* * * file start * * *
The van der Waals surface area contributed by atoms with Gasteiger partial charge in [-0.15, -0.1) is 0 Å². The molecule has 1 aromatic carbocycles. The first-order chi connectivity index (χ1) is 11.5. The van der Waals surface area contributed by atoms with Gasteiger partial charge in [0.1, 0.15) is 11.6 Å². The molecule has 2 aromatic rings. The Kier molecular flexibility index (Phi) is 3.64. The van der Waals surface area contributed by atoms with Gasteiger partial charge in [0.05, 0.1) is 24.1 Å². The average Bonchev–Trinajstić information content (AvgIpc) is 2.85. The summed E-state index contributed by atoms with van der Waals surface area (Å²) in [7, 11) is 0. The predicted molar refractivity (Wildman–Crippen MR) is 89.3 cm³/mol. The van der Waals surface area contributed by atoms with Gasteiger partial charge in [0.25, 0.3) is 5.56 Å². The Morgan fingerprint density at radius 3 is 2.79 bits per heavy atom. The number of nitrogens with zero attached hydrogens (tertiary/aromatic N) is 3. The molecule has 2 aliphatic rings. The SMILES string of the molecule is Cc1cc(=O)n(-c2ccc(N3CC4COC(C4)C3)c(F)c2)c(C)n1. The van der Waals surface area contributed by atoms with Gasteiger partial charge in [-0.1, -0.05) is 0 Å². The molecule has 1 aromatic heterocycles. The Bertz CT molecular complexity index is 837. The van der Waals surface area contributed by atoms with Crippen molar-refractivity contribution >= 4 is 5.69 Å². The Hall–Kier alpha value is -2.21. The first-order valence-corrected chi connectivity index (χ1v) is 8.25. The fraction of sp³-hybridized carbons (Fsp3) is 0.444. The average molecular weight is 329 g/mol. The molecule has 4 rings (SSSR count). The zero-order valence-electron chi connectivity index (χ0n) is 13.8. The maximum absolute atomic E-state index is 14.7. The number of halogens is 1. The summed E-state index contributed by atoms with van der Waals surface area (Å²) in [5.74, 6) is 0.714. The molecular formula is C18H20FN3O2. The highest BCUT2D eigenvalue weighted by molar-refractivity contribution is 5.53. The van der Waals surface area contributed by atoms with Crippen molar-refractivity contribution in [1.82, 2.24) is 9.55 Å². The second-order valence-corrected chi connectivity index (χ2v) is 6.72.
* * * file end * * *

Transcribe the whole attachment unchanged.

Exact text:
The van der Waals surface area contributed by atoms with Gasteiger partial charge in [-0.15, -0.1) is 0 Å². The molecule has 1 aromatic carbocycles. The first-order chi connectivity index (χ1) is 11.5. The van der Waals surface area contributed by atoms with Gasteiger partial charge in [0.1, 0.15) is 11.6 Å². The molecule has 2 aromatic rings. The Kier molecular flexibility index (Phi) is 3.64. The van der Waals surface area contributed by atoms with Gasteiger partial charge in [0.05, 0.1) is 24.1 Å². The average Bonchev–Trinajstić information content (AvgIpc) is 2.85. The summed E-state index contributed by atoms with van der Waals surface area (Å²) in [7, 11) is 0. The predicted molar refractivity (Wildman–Crippen MR) is 89.3 cm³/mol. The van der Waals surface area contributed by atoms with Gasteiger partial charge in [0.25, 0.3) is 5.56 Å². The Morgan fingerprint density at radius 3 is 2.79 bits per heavy atom. The number of nitrogens with zero attached hydrogens (tertiary/aromatic N) is 3. The molecule has 2 aliphatic rings. The SMILES string of the molecule is Cc1cc(=O)n(-c2ccc(N3CC4COC(C4)C3)c(F)c2)c(C)n1. The van der Waals surface area contributed by atoms with Gasteiger partial charge in [-0.1, -0.05) is 0 Å². The molecule has 1 aromatic heterocycles. The Bertz CT molecular complexity index is 837. The van der Waals surface area contributed by atoms with Crippen molar-refractivity contribution >= 4 is 5.69 Å². The Hall–Kier alpha value is -2.21. The first-order valence-corrected chi connectivity index (χ1v) is 8.25. The fraction of sp³-hybridized carbons (Fsp3) is 0.444. The average molecular weight is 329 g/mol. The molecule has 4 rings (SSSR count). The zero-order valence-electron chi connectivity index (χ0n) is 13.8. The maximum absolute atomic E-state index is 14.7. The number of halogens is 1. The summed E-state index contributed by atoms with van der Waals surface area (Å²) in [5.74, 6) is 0.714. The molecular formula is C18H20FN3O2. The highest BCUT2D eigenvalue weighted by molar-refractivity contribution is 5.53. The van der Waals surface area contributed by atoms with Crippen molar-refractivity contribution in [1.82, 2.24) is 9.55 Å². The second-order valence-corrected chi connectivity index (χ2v) is 6.72.